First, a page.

Times tables finally start to add up

Seven eights a problem? There is hope, reports Jasper Gerard

Daily Telegraph | By Jasper Gerard | 12:00pm – 26 Nov 2010




Times tables finally start to add up


Car journeys in our family have long been dominated, not by the soothing strains of Classic FM, but by the age-old battle over times tables. Every journey ended with me banging my head on the steering wheel, offering through grinding gnashers: “What are seven eights? No, darling, it’s 56. Now chant it 10 times after me …”

Is it a girl thing? My daughter Emilia is pretty bright. By seven she was a voracious reader with a good vocabulary; yet her maths was often muddled. Which is a shame, as maths graduates earn significantly over the UK average – and a cool £5k more than English graduates – if the latest Complete University Guide is to be believed.

I couldn’t really dangle graduate salary tables in front of a seven-year-old. But I tried everything else. Shouting, obviously. Bribery, blackmail. Even patience.

To be fair, Emilia is hardly alone in struggling with maths. Lenny Henry touched on this in his Radio 4 programme earlier this year, What’s So Great About Maths? For many, there is something intrinsically terrifying about numbers.

We, thankfully, have found deliverance through Emma Jonas, a maths teacher and former headmistress who happened to live near us in Kent. Friends gave glowing testimonies about how she had coached their children through the 11-plus. Since then, her reputation has, well, multiplied to the power of 10: her book, Mrs J Rules, is selling well, and she looks like doing for maths what Supernanny did for the naughty step.

After a few lessons, Emilia is scarcely closer to becoming the next Alan Turing – or even Carol Vorderman – but she is (excuse boastful parental interlude) comfortably in the top half of her maths class – and top at times tables. As turnarounds go, this would be the equivalent of the England football team learning how to thread a pass.

Tables, according to Mrs J, are the building blocks of all maths. “Children often say they know their tables, but they are effectively counting. If they can give the answer instantly they can do more complicated sums such as imperfect fractions so much quicker. This transforms their results in exams for their entire school career,” she says.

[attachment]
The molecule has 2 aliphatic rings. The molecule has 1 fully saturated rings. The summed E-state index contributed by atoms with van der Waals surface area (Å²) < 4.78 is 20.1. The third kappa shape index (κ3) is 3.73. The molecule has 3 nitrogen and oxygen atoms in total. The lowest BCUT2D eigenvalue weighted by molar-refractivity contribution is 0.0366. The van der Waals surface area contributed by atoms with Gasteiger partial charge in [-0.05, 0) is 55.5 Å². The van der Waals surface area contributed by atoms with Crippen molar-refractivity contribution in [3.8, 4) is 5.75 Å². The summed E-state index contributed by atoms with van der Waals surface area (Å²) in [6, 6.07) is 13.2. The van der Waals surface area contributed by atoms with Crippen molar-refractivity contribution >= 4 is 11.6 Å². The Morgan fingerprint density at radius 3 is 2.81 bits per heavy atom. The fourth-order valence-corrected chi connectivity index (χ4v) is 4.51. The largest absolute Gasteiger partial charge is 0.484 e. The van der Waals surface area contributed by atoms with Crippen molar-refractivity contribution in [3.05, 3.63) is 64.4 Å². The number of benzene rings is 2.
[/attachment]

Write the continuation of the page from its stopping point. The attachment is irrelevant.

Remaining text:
The Jonas technique is to make tables fun. Yes, I, too, was sceptical. But I’ve just tried my six-year-old, Fred, out on “Mrs J’s Brilliant Tables Game”, and the remarkable thing is he actually begs to play it (normally he dodges work and soap with equal zeal).

“I know how important it is to engage the child because maths didn’t come easily to me either, and I would get a tummy ache before tables tests,” smiles Jonas, who became a teacher precisely because she couldn’t believe how badly she had been taught. “One school report said: ‘She has a cheerful disregard for learning the facts’.” Jonas turns table learning into a brightly coloured card game, which is multi-sensorial.

It really does seem to live up to its slogan: “warning: might make tables easy”. She calls her recent success a “miracle”, admitting that when she self-published her book even the printer reckoned she was wasting her time. “He said a lot of this will need to be recycled,” laughs Jonas, who has just added a book to make English easy.

As for maths, schools do seem to be dragging it from the dark days of blackboard horror. At his primary school (Chiddingstone, near Edenbridge), Fred is less likely to be found doing a sum on a board than counting virtual bubbles in a bath on a computer screen. The girls’ school Walthamstow Hall in Sevenoaks organises “maths races” between primary schools, where pupils from each compete to see who can do the most tables in a short time. For older children there are lectures explaining the maths of such disparate phenomena as clouds and lightning. Whisper it, but it actually sounds mildly interesting.

Oh, and it’s probably not a girl thing, apparently. A vast test by Brian Butterworth of University College London suggested that women are better at quantifying than men. Maths is, as Lenny Henry discovered, a teaching thing.

Table Tips



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